If that more optimistic account of agency design is the right one, then it would be better for the court to apply a doctrinal approach that both incentivizes bipartisanship and provides opportunities for judicial reliance on agency expertise. Nou’s doctrinal solution represents such an approach, and thus implicitly favors a more optimistic account of agency design. Nou’s solution asks the court to apply an alternative Skidmore deference standard and “pierce the veil” of the administrative agency. When agencies deadlock, courts in their assessment of the meaning of the statute should not give heightened Chevron deference to the interpretation of one bloc of commissioners. Instead, Nou argues that the less deferential, more probing Skidmore deference standard should be applied to the judgments of agency staffers that work below the commissioners. Under the Skidmore deference standard, courts look to the “‘thoroughness’ of the agency actor’s consideration, the reasoning’s ‘validity’ and ‘consistency,’ and, more generally, any factors which give an interpretation power to persuade, if lacking power to control.” While some view Skidmore deference as a tool courts use when they want to independently decide the meaning of statutes, Nou imagines the standard as a means to break through deadlock and provide courts with expert guidance in the interpretation of statutes.

Nou would pierce the agency veil when the commissioners deadlock, allowing the court to look to and rely on the expert judgment of agency staffers within the commission. The persuasiveness of the expert judgments of agency staffers would depend on factors related to the political insulation of the decision maker. Such indicia of political insulation would include “tenure and salary protection, methods of appointment, and the degree of professionalization.” The stronger the indicia of political insulation of the agency actor, the more the court should be willing to defer to that election official’s expert judgment, as found in sub-regulatory informal guidance documents, opinion letters, or advisory committee recommendations.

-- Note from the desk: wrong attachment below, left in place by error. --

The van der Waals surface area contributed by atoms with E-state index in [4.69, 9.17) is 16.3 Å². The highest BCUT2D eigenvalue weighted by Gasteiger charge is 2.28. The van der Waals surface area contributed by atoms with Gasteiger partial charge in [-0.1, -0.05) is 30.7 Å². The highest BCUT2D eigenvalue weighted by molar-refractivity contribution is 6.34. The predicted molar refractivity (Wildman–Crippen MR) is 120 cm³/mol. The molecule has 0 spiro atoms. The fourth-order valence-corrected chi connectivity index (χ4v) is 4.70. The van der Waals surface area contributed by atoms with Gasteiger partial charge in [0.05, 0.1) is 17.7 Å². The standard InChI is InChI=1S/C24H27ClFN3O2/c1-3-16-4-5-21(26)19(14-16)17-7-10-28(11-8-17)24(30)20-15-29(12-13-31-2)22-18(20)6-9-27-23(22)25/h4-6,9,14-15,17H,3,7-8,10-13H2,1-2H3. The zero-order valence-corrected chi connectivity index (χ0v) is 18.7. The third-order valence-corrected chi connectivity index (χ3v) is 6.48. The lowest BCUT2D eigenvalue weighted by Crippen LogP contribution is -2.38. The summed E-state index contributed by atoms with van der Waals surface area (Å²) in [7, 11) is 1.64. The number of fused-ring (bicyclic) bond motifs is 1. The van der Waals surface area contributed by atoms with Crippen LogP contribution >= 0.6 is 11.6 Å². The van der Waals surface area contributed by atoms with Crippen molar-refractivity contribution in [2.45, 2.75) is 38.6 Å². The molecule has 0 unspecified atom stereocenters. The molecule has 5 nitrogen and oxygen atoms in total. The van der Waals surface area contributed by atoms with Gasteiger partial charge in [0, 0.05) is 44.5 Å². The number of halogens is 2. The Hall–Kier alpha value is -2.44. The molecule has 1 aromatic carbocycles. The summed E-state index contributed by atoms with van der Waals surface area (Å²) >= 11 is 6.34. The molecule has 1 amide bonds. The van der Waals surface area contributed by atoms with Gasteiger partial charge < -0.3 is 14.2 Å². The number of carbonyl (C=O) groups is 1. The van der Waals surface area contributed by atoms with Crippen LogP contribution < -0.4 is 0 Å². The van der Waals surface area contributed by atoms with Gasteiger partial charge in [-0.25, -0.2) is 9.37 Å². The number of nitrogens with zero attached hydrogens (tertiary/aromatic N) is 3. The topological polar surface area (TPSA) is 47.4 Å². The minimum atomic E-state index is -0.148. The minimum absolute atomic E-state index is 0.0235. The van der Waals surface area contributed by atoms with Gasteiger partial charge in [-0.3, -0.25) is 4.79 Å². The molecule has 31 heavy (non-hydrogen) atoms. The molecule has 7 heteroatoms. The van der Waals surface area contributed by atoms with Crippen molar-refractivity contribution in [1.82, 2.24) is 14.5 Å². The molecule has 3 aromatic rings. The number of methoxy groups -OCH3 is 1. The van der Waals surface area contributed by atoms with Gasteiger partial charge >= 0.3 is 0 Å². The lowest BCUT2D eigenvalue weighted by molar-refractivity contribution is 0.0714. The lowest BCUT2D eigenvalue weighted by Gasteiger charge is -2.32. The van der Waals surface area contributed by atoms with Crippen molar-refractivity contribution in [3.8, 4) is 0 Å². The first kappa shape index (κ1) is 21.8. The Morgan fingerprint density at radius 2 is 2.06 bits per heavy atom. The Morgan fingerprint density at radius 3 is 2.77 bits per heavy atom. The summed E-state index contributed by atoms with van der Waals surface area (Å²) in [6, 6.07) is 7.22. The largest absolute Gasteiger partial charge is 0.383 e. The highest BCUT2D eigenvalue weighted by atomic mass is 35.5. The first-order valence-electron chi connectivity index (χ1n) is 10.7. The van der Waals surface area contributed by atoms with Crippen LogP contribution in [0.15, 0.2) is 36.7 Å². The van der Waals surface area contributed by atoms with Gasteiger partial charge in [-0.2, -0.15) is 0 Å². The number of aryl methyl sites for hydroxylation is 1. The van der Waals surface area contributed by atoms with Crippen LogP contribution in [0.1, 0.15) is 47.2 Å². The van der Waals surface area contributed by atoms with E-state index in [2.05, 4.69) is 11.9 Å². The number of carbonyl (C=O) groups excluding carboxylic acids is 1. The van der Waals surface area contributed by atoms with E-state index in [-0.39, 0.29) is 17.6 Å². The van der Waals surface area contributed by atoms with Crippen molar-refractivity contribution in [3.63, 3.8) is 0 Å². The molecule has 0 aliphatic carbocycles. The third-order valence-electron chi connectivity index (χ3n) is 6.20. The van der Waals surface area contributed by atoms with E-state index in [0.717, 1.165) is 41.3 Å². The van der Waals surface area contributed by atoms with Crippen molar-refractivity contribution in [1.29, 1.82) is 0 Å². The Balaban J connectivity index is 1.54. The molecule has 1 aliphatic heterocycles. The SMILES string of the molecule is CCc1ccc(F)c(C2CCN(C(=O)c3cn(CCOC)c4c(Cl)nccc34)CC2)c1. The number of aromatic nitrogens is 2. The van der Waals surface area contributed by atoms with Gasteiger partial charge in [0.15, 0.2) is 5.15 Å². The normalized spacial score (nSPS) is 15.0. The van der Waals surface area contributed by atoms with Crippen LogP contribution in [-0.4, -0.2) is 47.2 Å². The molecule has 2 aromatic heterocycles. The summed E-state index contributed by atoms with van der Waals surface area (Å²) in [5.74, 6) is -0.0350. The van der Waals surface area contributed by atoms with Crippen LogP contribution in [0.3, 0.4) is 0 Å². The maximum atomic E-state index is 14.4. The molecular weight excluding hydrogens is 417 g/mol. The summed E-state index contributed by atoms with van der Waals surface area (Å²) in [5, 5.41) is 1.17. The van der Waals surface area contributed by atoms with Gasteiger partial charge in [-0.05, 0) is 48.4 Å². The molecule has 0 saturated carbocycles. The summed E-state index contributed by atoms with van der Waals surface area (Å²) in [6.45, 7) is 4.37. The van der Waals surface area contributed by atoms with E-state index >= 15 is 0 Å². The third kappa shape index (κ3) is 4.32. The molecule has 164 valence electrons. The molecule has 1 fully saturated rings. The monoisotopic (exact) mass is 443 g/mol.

Granting deference to these agency staffers will not only provide courts with reasoned expert guidance in their interpretation of statutes, but it could also foster cooperation among the commissioners. Fearing that deadlock will result in their judgments being bypassed by the court, the commissioners would have greater motivation to overcome their differences and reach agreement. This might lead to the conditions that allow for a more deliberative agency decision-making process in which the commissioners are able to put aside partisanship and decide on the basis of the available information what interpretation best advances the goals of the statute. Ultimately, we might see a shift toward more bipartisan agencies as a design to ensure agency action driven by expertise rather than partisanship.

Nou’s article is excellent in multiple aspects, but what ultimately makes it stand out is Nou’s extremely sophisticated and thoughtful marrying of election and administrative law. She provides a fascinating new lens through which to understand both areas of law as she paves the path toward the development of “more robust theories of federal election administration.” And perhaps most importantly, she provides a solution that aside from its innovation is one that we can imagine courts putting in place. If they did, we might finally see what many consider to be dysfunctional bipartisan agencies begin to function again.